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Stress test scenarios miss the boat

Professor Jonathan Parker

The Dodd-Frank act requires that large financial institutions be more closely monitored for exposure to systematic risks.  A key part of this monitoring is stress testing.  Regulators announce a set of adverse scenarios, and financial institutions calculate and report their losses in each scenario.  Regulators get to see how exposed the institutions are.

The OCC has now released the scenarios for 2014.  You can easily download and look at them here.  The scenarios detail lots of economic outcomes: each scenario has 28 variables that mostly turn bad.  But I am really disappointed – this regulatory approach is not addressing the financial-crisis type exposures at all.

There are only three scenarios, one of which is the baseline scenario. The other two are really two typical recessions – one bad, one worse.  What use is this?  Where are those once a century scenarios, like a house price collapse?  Where are the unlikely but possible bad scenarios like a run on the US dollar or US debt?  How about a large fiscal inflation?  In none of the adverse scenarios do long interest rates.  My suggestion: reverse the detail – more scenarios, each with fewer variables.  There are many factors in asset pricing for a reason – there are many sources of risk.  Regulators seem to think there is only one.  Be more creative. Think about unlikely bad outcomes  That’s the entire benefit of the exercise.  Make banks think about these scenarios; make regulators aware of how bad (or not) the unlikely scenarios would be.

Large financial institutions do not have to evaluate their losses in the scenarios that keep me up at night.  I hope the regulators also do not sleep so well.

Jonathan A. Parker is the International Programs Professor in Management and a Professor of Finance at the MIT Sloan School of Management.

Fear of the Future-ization of Swaps

Dr. John Parsons (right)

Title VII of the Dodd-Frank Act mandates the regulation of the OTC swaps market in a fashion that parallels the pre-existing regulation of futures markets. Although the Act was passed in 2009, many of its provisions are only now beginning to take effect. One current manifestation is the resorting of derivative trades across the two marketplaces as traders reassess the relative cost of swaps versus futures in light of the changed regulations, moving important pieces of the business from the OTC swaps marketplace over to futures exchanges. The futures industry is actively encouraging the trend as it designs new “swap futures” products designed to mimic the payoffs to swaps while benefitting from the regulatory rules applicable to futures markets.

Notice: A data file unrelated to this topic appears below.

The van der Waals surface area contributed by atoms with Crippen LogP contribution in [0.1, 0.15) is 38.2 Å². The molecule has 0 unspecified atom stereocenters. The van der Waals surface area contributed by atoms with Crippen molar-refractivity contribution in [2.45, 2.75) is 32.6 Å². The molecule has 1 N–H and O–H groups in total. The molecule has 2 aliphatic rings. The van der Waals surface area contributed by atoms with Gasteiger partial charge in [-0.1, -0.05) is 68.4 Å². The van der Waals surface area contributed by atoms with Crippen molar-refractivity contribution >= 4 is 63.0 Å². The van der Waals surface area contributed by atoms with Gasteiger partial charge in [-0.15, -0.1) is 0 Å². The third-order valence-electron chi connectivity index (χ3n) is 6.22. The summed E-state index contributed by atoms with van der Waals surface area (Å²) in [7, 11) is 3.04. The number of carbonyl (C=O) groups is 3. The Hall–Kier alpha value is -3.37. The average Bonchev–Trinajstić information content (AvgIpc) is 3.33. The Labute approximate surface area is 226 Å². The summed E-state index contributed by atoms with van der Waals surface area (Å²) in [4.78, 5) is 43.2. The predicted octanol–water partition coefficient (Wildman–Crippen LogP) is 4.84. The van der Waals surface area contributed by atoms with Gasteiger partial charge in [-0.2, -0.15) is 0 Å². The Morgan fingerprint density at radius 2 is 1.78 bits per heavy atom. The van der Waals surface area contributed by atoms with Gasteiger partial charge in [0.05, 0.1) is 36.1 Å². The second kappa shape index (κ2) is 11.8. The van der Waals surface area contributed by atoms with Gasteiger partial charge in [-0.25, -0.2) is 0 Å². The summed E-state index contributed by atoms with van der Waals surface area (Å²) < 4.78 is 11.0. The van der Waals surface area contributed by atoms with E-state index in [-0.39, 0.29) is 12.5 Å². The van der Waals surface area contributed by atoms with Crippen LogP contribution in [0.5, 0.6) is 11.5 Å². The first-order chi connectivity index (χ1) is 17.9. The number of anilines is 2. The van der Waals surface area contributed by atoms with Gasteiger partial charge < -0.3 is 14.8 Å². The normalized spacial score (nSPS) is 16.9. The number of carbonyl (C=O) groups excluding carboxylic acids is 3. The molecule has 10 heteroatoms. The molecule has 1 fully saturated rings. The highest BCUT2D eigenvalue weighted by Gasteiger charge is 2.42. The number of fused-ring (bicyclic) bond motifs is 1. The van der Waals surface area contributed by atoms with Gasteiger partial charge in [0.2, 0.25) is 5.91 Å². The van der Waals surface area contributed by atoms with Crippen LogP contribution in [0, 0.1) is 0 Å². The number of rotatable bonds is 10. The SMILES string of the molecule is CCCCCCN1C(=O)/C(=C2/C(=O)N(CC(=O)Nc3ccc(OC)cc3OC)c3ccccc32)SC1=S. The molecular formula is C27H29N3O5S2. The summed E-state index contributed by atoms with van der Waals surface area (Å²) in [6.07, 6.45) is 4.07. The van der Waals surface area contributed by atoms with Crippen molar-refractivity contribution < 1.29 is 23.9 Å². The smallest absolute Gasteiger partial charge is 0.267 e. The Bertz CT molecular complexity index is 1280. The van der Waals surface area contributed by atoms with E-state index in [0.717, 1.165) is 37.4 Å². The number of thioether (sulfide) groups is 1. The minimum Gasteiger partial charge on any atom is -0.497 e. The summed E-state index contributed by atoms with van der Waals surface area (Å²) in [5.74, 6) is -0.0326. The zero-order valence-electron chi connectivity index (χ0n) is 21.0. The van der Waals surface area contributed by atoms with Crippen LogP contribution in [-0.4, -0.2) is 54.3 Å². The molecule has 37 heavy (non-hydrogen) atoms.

The process is being called the futurization of swaps.

In January, the Commodities Futures Trading Commission (CFTC) hosted a public Roundtable to get input from the industry and academic experts on the process. Dr. John Parsons, Senior Lecturer in the Finance Group at Sloan and Head of the MBA Finance Track, was one of the invited participants. Dr. Parsons has covered the futurization process on his blog, “betting the business” since the first big waves began in August of 2012.

His comments at the Roundtable made 3 points:

1. They’re all just derivatives.

For any liquid swap contract, the futures exchanges can produce products which mimic the financial properties of the swap. So from a social point of view, it’s a matter of indifference whether the risk is marketed on a futures exchange or on the new regulated swap execution facilities.

2. Dodd-Frank leveled the playing field.

The swap industry complains that futurization is a case of regulatory arbitrage. But the truth is the other way around. It was the lack of regulation pre-Dodd-Frank that gave the OTC swaps market its edge. By imposing (i) universal regulatory supervision, (ii) transparency and (iii) clearing on the majority of swaps contracts, the Dodd-Frank act has erased the major regulatory differences between the two markets. Furturization is a natural result of eliminating regulatory arbitrage.

3. Keep your eye on the ball.

The OTC swaps market continues to be the only option for illiquid and customized derivative products. It makes no sense to try and fashion duplicative rules for two parallel market structures – one for futures exchanges and a second for swap execution facilities – that are both well suited for liquid and standardized derivatives. Instead, regulators should tailor the rules for the swap marketplace to suit the service that the swaps marketplace is uniquely capable of providing.

A video of the Roundtable is available on the CFTC website, here, and the transcript is available here.

A set of Dr. Parsons’ blog posts on various aspects of the subject of futurization can be found here.